Slow and steady wins the race

Published 3:45 pm Tuesday, March 15, 2022

In this absolutely lovely time of year when the trees begin to bud out and the temperatures dance all over the place, I quite often get a good case of planting fever. I inevitably find myself at some garden center perusing through all the beautiful plants dreaming of the color and texture they will provide to my yard.

This year has been no different, but I learned a thing or two about transplanting pines the hard way. Our acreage in the country still doesn’t have even the first thing that resembles a house on it, but we did stake out the place where we envision it. With this matter out of the way I have stood on my imaginary porches and planned my outdoor space. I could almost smell those beautiful flowers and see the butterflies flitting from plant to plant.

Two sides of our property already have mature pines, which will provide a wonderful backdrop for the acid loving azaleas, camellias, and hollies that I have begun to purchase and transplant there. Their colorful blossoms have already begun to burst into their glorious show, but those pines I had a young man transplant for me have been another story altogether.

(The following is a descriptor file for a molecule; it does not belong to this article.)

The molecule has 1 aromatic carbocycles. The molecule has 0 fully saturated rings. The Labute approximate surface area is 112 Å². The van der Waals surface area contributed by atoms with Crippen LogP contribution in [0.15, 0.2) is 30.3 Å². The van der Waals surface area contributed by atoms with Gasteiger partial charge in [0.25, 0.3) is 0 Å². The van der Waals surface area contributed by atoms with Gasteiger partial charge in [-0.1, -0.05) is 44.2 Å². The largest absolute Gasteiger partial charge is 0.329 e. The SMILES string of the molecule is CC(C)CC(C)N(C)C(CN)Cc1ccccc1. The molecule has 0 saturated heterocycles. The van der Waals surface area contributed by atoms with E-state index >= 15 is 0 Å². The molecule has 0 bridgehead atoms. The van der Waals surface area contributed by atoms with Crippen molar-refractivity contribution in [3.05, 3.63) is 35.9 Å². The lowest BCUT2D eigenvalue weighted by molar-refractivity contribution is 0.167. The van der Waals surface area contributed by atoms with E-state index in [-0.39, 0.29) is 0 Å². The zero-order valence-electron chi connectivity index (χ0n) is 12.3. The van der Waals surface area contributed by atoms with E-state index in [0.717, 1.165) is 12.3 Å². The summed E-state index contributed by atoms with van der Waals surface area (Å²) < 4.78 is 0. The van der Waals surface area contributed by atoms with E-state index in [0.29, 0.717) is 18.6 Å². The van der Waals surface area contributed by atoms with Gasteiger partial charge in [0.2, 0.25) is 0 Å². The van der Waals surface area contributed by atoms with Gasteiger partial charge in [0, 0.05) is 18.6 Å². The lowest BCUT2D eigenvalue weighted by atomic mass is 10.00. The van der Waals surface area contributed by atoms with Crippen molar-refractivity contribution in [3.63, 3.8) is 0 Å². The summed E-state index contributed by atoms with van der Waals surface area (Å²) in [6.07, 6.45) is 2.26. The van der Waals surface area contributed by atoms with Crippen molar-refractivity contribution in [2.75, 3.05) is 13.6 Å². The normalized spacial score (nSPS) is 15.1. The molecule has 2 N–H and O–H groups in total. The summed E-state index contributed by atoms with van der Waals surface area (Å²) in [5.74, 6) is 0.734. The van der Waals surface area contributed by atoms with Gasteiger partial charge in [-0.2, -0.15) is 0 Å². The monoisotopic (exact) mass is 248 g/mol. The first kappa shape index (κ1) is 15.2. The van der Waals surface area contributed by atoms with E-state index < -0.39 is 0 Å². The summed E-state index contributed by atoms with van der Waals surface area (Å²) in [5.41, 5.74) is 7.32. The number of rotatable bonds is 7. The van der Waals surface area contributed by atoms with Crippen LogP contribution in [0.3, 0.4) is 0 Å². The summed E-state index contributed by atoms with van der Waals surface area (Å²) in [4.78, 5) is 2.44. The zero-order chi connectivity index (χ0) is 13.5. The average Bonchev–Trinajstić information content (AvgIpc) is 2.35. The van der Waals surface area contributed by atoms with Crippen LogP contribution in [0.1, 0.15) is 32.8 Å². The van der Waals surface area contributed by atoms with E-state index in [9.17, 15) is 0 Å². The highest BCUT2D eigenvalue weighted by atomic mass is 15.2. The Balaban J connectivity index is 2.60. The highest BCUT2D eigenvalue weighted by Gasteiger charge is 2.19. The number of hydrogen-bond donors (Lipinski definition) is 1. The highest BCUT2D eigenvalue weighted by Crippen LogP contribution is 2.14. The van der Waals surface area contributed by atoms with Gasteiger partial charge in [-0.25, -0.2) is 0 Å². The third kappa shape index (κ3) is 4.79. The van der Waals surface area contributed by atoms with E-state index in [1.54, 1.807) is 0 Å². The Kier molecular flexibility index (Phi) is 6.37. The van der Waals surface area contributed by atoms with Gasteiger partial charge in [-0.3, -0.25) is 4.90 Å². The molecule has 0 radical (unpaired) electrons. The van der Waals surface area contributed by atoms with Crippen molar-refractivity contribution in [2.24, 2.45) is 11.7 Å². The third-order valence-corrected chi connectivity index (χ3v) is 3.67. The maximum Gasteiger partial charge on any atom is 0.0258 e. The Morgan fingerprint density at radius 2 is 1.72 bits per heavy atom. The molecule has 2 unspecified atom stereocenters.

Mike carefully and somewhat slowly transplanted several small pine saplings, which took hold right away, but the young man who helped me didn’t quite have the technique down pat. I believe in his hurry to get a lot done he wasn’t as careful not to cut the taproot. I can only assume that to be the problem, but I know for sure that many of those didn’t take hold and have turned brown, but the ones Mike carefully planted are looking healthy and strong.

I am reminded of the old adage slow and steady wins the race. If I’m not mistaken this was taken from the fable of The Tortoise and The Hare. In this old tale the tortoise plugs along while the hare practically runs circles around him. But in the end when the hare decides to take a little nap because he is so far ahead the tortoise plods right past him and crosses the finish line while the hare is unaware of what is happening. The wisdom from the fable becomes apparent when this occurs and the reader hopefully concurs that the fastest way of doing things is not always the best.

Admittedly, I usually want things done yesterday and occasionally get in too big of a rush to accomplish the task at hand. I don’t get sloppy with my own work, but I sometimes do push until I’m past ready for lunch or a break. If this happens I’m like the energizer bunny that has run out of battery power! At that point the only thing to do is take a nap. I guess maybe that’s what happened to the hare! 

 

Jan Penton Miller writes a weekly column for The Oxford Eagle.